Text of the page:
The 4 Types of Florists and How to Narrow Your Search
Updated: Apr 7
What you need to know to narrow your search and choose the best type for your event
"Alexa...what type of florist is best?"
If you've ever wondered what the difference between a florist and a floral designer is, you're in the right place. Every year newly engaged couples embark on the daunting task of choosing a florist that will bring their wedding vision to life. But there could literally be thousands to choose from in your state alone.
We think the best place to start is understanding the 4 main types of wedding flower providers. By understanding what each has to offer, you can quickly narrow your search and spend more time on the fun stuff.
1. Traditional Retail Florists -
Who: Traditional retail florists are going to be independent retail establishments that give customers a brick-and-mortar flower shopping experience. These businesses usually offer a range of flowers for all occasions, including weddings.
knowledgeable, with potentially many years of experience
has flowers out to see every day if you need help visualizing in person
access to special varieties and colors
lots of inventory in stock so great if you like to make last minute changes
What to Watch Out For:
limited date availability around peak holidays (Valentines, Mothers Day) and popular wedding weekends
ensure you're choosing a florist that works in the style you're looking for. Visit their website and social media pages to see what type of arrangements they produce for weddings.
2. Boutique Floral Design Studio
Who: Studio floral designers operate locations that are not for walk-in traffic and may not offer everyday flower arrangements. Their focus is specifically on special events like weddings. Someone that identifies as a floral designer considers themselves an artist with flowers as their medium. They want to create custom work for every client and consider the flowers as a component of the overall design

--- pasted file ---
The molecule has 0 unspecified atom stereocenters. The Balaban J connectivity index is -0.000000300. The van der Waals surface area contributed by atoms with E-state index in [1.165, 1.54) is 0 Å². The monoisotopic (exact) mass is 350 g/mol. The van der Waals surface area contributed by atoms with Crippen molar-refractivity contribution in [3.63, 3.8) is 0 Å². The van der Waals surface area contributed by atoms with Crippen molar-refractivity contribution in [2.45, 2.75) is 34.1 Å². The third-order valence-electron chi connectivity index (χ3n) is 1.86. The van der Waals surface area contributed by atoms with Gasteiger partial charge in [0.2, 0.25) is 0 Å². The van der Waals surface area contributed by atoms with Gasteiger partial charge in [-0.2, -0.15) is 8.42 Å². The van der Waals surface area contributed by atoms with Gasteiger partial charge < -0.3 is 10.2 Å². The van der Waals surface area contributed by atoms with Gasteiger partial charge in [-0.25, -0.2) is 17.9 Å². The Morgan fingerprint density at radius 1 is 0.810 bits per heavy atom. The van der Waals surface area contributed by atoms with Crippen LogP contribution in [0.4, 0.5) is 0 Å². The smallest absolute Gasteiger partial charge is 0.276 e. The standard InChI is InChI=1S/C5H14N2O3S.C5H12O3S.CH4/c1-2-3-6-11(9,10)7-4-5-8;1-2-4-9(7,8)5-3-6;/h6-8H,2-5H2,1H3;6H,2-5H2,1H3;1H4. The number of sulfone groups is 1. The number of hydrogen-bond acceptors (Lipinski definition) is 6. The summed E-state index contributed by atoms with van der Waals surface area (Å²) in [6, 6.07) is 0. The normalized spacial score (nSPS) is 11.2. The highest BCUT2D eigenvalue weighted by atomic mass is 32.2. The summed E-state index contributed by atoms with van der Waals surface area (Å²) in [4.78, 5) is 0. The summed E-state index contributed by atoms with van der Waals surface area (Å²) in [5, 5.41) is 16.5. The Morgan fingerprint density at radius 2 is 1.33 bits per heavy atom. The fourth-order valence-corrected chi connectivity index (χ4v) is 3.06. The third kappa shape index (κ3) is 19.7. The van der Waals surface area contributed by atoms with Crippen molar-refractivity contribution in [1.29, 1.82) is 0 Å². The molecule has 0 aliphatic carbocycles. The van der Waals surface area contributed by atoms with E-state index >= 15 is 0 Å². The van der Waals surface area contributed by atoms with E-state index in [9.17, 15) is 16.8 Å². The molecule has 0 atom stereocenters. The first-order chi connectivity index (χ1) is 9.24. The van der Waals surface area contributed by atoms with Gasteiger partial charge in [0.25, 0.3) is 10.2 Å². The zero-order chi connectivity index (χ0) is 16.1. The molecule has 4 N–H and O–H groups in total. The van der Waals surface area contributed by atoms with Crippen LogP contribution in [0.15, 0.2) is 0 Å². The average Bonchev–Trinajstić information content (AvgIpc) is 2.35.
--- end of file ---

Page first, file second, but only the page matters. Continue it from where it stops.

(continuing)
focus is solely on wedding and event work so they're able to stay up-to-date on trends and creating new and exciting designs
many offer rental add-ons such as candles, arches, and tableware
can handle larger jobs and custom design requests
excellent client experience; very attentive and accommodating
What to Watch Out For:
working with a designer requires a lot of trust, so it's important to create connection and find someone who has a style you like
in demand designers book up quickly, sometimes a year or more in advance
Many studios have order minimums that might be outside your budget
Who: The farmer/florist is a fun way to be truly connected to the flowers in your wedding. Flower growers have incredible knowledge of the varieties they grow and supporting your local community farmer is a way to show your guests what's important to you as a couple.
many farms grow interesting varieties you won't see anywhere else
their flowers are super fresh and picked at their peak
eliminating the middle man between the grower and the consumer gives you some very affordable flower choices especially for premium blooms like peonies, dahlias, and garden roses
Locally grown flowers are better for the environment because they don't require extensive transportation
What to Watch Our For:
some varieties and colors of flowers may be out of season when you have your event
Many farmer florists only take on events when they have an abundance of flowers so availability can be limited
Farmer florists are also harder to find in certain areas so check out https://www.americangrownflowers.org/ to find a farmer/florist near you
4. Grocery Stores
Who: Many people consider the grocery store their "go-to" for flowers and their wedding is no exception. You may have dozens of grocery stores at your disposal, but it's a good idea to visit each one first and survey the quality of the items they stock.
very affordable; grocery chains get deep discounts on flowers by buying in bulk across their stores
convenient location and wide availability
easy options, can often be selected out of a catalog saving time during the planning process
What to Watch Out For:
most chains don't offer flower delivery
items are created from a corporate recipe book with little room for changes
employees work for the grocery store and may be less invested in getting to know you, checking quality or giving you great customer service
If none of these options meet your needs there are many other niche providers too including garden centers and online-retailers. If you're really feeling adventurous try your hand at DIY! With a better understanding of what's out there you can seek vendors that meet your specific needs and start to narrow your list.
Drop your questions and comments below